Our bail bonds office is located directly across from the Van Nuys Jail. Once the defendants in this jail go to court, they all head to the Los Angeles jail. Here they stay until their next court date, of which they get on a high security bus and are herded in to the Van Nuys Superior Court.
So, how does one get out of the Los Angeles Jail? Let’s first explain how they got in to the jail in the first place.
They are at home and arguing with their girlfriend or wife. The argument gets very heated. Harsh words are exchanged. Whether alcohol was involved doesn’t matter. The argument reaches a climax with the boyfriend throwing something at the girlfriend, hits her in the head and its over. She’s dialing 911 and the Police are on their way.
Five minutes later there’s a knock at the door. “Van Nuys Police, Please open the door.” Domestic violence cases are unique in the State of California. Ever since the OJ Simpson trial, there’s a new law that states that in every domestic violence case, someone has to be arrested. How the police ascertain who get’s arrested varies per each case. In this case since the girl is the one with the cut over her eye, the boy gets the handcuffs and sent to jail.
They hop in the squad car and head to the Van Nuys jail. This is the jail within the district of the responding police officers. The booking process starts and the defendant is fingerprinted. The police officers review the charges with the defendant, empty the defendant’s pockets, fill the bag, and sign the defendant over to the deputies in charge of the jail. The defendant is taken to his holding cell and sits and waits until his alotted phone call time.
The defendant has a couple choices; wait until his court date or call someone to bail him out of jail. In this story the defendant has chosen to wait in jail (2 days) for his court appearance in hopes of getting OR’d (out on his Own Recognizance).
While still in jail, the defendant learns that his bail is set at $40,000. If he works with a bail bondsman, he would need to come up with $4000 to pay for the bail bondsman’s fee. So he decides to wait out his two days and go before the judge in hopes of getting OR’d.
Two days and six very bad meals go by and now the defendant is standing before the judge. His hopes of getting OR’d are awaiting the judge’s orders. The defendant had previously called a bail bondsman, his mother, and a few others, stating his strategy. The mother is in court and in touch with the bail bondsman to let him know the verdict of the judge’s decision. If he gets OR’d, they’re good to go and no bail bondsman needed. If the judge doesn’t change the bail and leaves it at $40,000, she’ll call the bail bondsman and move forward with that strategy.
The results are back. The judge has ruled that the bail will be left at $40,000 and the next court date is 18 days away. Here’s where we find out how the defendant ended up in the Los Angeles Jail. See, he’s currently in the Van Nuys Jail. The only reason, normally, to be in the Los Angeles jail is if you were arrested in that area or if you’ve already seen the judge and transferred to the Los Angeles jail. Most defendants in Los Angeles County end up in the Los Angeles Jail once their bail arraignment has been heard and they do not post bail or get OR’d.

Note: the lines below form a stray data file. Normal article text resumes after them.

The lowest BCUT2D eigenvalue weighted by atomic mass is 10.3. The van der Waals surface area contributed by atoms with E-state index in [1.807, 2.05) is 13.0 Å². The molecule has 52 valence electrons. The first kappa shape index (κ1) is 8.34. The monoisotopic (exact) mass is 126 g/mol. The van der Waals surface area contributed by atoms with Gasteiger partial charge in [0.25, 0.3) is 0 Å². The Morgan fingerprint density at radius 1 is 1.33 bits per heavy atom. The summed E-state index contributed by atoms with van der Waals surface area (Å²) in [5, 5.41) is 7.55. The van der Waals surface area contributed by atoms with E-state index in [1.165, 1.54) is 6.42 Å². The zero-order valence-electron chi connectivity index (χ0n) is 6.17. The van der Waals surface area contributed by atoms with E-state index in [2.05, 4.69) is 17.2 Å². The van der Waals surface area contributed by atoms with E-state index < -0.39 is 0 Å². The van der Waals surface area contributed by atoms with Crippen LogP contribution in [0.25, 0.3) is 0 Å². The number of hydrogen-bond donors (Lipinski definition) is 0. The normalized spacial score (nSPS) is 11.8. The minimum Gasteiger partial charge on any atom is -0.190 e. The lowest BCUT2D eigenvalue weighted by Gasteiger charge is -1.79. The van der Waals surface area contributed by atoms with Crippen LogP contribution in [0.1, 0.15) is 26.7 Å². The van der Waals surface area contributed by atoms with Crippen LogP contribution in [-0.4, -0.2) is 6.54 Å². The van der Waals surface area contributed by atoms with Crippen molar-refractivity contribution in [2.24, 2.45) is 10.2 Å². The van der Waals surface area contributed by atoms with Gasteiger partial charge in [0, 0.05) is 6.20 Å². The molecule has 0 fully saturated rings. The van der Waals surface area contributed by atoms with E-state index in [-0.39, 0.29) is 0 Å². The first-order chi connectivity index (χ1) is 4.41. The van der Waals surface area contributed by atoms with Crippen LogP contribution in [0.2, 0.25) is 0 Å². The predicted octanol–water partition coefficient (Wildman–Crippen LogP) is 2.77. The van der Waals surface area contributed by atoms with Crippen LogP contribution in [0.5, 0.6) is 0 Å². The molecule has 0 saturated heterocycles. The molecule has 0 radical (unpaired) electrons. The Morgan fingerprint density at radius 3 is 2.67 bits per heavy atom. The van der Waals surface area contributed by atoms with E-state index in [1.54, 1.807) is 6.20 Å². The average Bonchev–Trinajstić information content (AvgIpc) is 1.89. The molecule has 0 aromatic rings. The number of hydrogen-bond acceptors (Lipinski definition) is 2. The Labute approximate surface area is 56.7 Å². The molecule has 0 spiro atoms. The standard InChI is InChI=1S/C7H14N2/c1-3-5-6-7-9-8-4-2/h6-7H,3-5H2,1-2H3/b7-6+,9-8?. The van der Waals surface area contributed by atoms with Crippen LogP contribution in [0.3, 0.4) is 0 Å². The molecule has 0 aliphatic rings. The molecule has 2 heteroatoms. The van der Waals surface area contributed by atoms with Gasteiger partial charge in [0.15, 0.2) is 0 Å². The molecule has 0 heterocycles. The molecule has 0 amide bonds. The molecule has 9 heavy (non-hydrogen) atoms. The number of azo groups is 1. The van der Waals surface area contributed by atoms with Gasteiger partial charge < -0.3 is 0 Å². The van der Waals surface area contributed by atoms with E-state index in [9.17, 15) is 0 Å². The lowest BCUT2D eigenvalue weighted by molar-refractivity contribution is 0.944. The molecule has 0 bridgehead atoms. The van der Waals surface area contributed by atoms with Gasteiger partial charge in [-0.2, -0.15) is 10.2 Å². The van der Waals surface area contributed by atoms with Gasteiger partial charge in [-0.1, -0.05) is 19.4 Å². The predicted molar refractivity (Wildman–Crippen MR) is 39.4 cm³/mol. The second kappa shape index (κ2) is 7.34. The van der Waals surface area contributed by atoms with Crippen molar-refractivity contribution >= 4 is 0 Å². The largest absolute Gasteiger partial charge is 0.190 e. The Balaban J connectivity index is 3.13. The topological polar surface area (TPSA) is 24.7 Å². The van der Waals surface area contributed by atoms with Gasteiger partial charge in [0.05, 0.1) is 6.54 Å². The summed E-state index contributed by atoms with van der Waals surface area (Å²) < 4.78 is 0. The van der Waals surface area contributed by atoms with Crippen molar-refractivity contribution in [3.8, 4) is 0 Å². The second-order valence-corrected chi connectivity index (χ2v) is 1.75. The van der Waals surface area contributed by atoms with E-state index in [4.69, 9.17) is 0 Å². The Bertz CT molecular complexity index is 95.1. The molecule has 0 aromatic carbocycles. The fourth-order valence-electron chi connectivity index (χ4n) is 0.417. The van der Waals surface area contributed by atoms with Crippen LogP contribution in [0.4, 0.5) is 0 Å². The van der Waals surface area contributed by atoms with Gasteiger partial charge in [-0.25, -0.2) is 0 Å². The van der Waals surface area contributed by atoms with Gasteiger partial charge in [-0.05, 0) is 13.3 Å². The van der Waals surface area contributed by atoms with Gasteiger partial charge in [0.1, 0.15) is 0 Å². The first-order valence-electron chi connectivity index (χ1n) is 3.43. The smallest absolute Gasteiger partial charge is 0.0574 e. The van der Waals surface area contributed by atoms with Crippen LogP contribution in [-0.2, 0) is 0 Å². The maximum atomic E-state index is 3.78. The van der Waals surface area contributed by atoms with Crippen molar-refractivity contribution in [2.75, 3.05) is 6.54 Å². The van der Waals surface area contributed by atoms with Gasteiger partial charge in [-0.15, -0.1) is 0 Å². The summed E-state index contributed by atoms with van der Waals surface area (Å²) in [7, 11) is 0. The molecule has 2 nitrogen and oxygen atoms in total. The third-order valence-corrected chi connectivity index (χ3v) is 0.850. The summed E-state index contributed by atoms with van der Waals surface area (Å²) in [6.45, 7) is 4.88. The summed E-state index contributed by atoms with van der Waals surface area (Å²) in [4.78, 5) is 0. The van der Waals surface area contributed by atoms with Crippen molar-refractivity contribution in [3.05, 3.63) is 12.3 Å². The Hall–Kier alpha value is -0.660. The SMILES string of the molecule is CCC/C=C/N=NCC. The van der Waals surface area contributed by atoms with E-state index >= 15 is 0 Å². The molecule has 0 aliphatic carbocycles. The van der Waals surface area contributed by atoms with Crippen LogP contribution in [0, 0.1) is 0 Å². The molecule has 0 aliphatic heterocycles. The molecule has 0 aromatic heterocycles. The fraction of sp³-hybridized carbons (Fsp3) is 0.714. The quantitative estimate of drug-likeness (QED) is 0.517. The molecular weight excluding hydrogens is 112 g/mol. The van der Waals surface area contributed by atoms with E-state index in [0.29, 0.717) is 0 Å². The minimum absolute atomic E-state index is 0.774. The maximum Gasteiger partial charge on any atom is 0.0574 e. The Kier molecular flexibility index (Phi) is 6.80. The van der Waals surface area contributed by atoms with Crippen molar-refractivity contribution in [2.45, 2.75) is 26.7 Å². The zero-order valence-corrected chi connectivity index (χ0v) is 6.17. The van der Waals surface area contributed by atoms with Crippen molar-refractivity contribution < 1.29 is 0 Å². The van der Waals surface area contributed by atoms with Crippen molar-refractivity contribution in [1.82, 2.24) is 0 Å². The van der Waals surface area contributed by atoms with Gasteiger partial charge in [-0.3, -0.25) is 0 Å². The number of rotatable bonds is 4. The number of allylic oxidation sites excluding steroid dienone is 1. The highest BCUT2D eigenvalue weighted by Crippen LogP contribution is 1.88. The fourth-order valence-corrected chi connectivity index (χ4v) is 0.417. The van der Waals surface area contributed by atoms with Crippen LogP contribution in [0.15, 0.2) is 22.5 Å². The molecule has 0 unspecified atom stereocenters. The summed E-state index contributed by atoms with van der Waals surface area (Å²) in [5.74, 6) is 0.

The mother is on the phone with the bail bondsman, getting all the paperwork done, paying the $4000 fee and signing all the paperwork. This is the normal bail bonds process. Meanwhile the son, the defendant, is in a holding cell in the courthouse thinking he is gettin bailed out. His normal path is to get on a bus and travel to the Los Angeles Jail, but he’s believing that the bailman will come through with the bond and post his bail.
The mother and the bail bondsman get to the court at 3:00pm to post bail. Leaving quite enough time to alert the court clerk and anyone else that the defendant has bailed out and may be released, BEFORE, being transferred to the Los Angeles jail.
He’s not that lucky. Aside from the bail bondsman going to the court and pestering everyone that needed to know that the defendant had a bond posted, the bail bondsman did his job; posted bail, alerted the court clerk and the one’s in charge of lockup at the court, and alerted the mother.
It seems sometimes that the deputies or others in charge of herding the defendants in and around the court and to and from the bus that goes to the Los Angeles jail get tunnel vision. They just don’t want to do the paperwork involved in dealing with the bonds that have been posted and rely on minimal duties at best. Herding the defendants to the bus.
The defendant in this case, even though all the bond paperwork was filed correctly, ended up being herded on to the bus to the Los Angeles jail. So Instead of being released at 3pm that day, he spent the night in the Los Angeles jail. A situation not happily taken on by many, since when you arrive, you get to strip down to nothing, receive a full body cavity search, and get placed in cells with some interesting characters at best. That’s where he ended up. So, instead of being released from his local Van Nuys Jail or court, he was released 19 hours later, at 9am the next day from the Los Angeles jail some 25 miles away.